RIO COCO, NICARAGUA -- Nicaraguan rebel leaders, facing what they describe as a potentially damaging Sandinista propaganda barrage, are working to boost the morale of their confused troops and allay the worries of commanders over a Central American peace accord.
At the same time, the top military leaders of the rebels, who are known as contras, are preparing a contingency plan to continue their guerrilla warfare against the Managua government should U.S. aid be cut off as a consequence of the accord and a peace acceptable to the contras is not reached.
Also being planned is another action designed to show the contras' compliance with the peace agreement in the interim: the freeing of about 30 Sandinista prisoners not included in an earlier release.
Three contra leaders, Adolfo Calero, Enrique Bermudez and Azucena Ferrey, discussed these and other moves in interviews on a riverbank on the Nicaraguan side of the Coco River Friday during a tour to confer with rebel commanders and guerrillas on the Honduran-Nicaraguan border.
The three met on the muddy river when a dugout canoe carrying Ferrey and several journalists came across a small plastic fishing boat traveling in the opposite direction with Calero, Bermudez and a few guards and companions.
The two boats then pulled ashore and the impromptu interviews were conducted on Nicaraguan soil near the Bocay River that was the scene of heavy fighting a few months ago.
The visits by the three leaders to this area of steamy jungle and squalid bamboo-and-thatch contra camps appeared to reflect mounting concerns that the Sandinistas are making political headway in the peace process. The rebel leaders say the Sandinistas are engaged in an intensive effort to show compliance with the peace plan through largely symbolic measures and thus ensure a cutoff of contra aid.
Calero, dressed as if for a Sunday outing in a red polo shirt and beige pants, said the Sandinistas are "carrying on a tremendous propaganda campaign aimed at trying to get our people to surrender." He said the Sandinistas were waging this campaign in part through "territorial commissions" being set up under a National Reconciliation Commission, which was formed in accord with a Central American peace plan signed Aug. 7 in Guatemala City by the presidents of Nicaragua, Honduras, El Salvador, Costa Rica and Guatemala.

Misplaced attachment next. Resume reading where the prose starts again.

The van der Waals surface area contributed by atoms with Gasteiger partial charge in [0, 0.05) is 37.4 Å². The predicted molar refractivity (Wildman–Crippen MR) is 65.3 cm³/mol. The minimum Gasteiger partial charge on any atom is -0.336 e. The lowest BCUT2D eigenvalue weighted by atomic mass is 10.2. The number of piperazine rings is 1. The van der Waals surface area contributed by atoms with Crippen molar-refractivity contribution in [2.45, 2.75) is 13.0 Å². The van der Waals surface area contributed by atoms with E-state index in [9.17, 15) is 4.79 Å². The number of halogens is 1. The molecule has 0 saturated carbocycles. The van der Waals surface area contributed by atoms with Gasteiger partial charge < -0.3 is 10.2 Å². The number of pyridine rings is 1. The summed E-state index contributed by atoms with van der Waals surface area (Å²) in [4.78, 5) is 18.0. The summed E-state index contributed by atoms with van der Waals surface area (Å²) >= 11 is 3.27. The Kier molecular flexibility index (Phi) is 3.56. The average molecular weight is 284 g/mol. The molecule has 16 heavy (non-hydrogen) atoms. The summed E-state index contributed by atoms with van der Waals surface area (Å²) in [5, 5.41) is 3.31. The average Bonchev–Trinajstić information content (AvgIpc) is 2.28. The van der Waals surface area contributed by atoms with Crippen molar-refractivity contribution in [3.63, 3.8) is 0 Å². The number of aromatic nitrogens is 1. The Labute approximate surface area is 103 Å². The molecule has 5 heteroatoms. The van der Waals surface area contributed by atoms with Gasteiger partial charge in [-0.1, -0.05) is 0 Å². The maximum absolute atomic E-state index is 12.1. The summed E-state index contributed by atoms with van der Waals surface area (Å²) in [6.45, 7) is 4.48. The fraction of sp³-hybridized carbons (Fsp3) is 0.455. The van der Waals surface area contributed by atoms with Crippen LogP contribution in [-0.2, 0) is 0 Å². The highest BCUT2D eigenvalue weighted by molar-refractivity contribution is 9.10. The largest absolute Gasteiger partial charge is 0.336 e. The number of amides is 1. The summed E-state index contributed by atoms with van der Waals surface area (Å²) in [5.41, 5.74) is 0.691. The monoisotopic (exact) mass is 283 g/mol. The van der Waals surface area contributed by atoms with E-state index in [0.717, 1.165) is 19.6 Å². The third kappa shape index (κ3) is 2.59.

Calero said the Sandinistas have been making overtures to have these commissions visit contra positions inside Nicaragua and that rebel field commanders have been sending messages asking for instructions.
"What the Sandinistas are saying is for export," said Enrique Bermudez, the rebels' top military commander. "In fact, they are increasing pressure on our troops."
In some of the latest fighting, according to a contra military spokesman, rebels armed with U.S.-supplied Redeye shoulder-fired missiles shot down two Sandinista MI25 helicopters Friday in Matagalpa province. The spokesman, Bosco Matamoros, said Saturday that Sandinista troops backed by four helicopters had tried to attack a contra force that had just received an air drop of supplies the day before. Nicaragua confirmed the loss of one copter.
According to Bermudez, "The main objective of the Sandinistas is to cut off the aid that the U.S. Congress gives to us." Then, he said, "once we disappear, the Sandinistas won't comply with the agreement."
Faced with these prospects, Bermudez said, "we are preparing a contingency plan" for a U.S. aid cutoff. "We will do the best we can to keep on fighting." He said this could mean reducing the size of contra forces, which he put at 16,000 fighters, changing tactics or waging "another type of war." He did not elaborate on the contingency planning.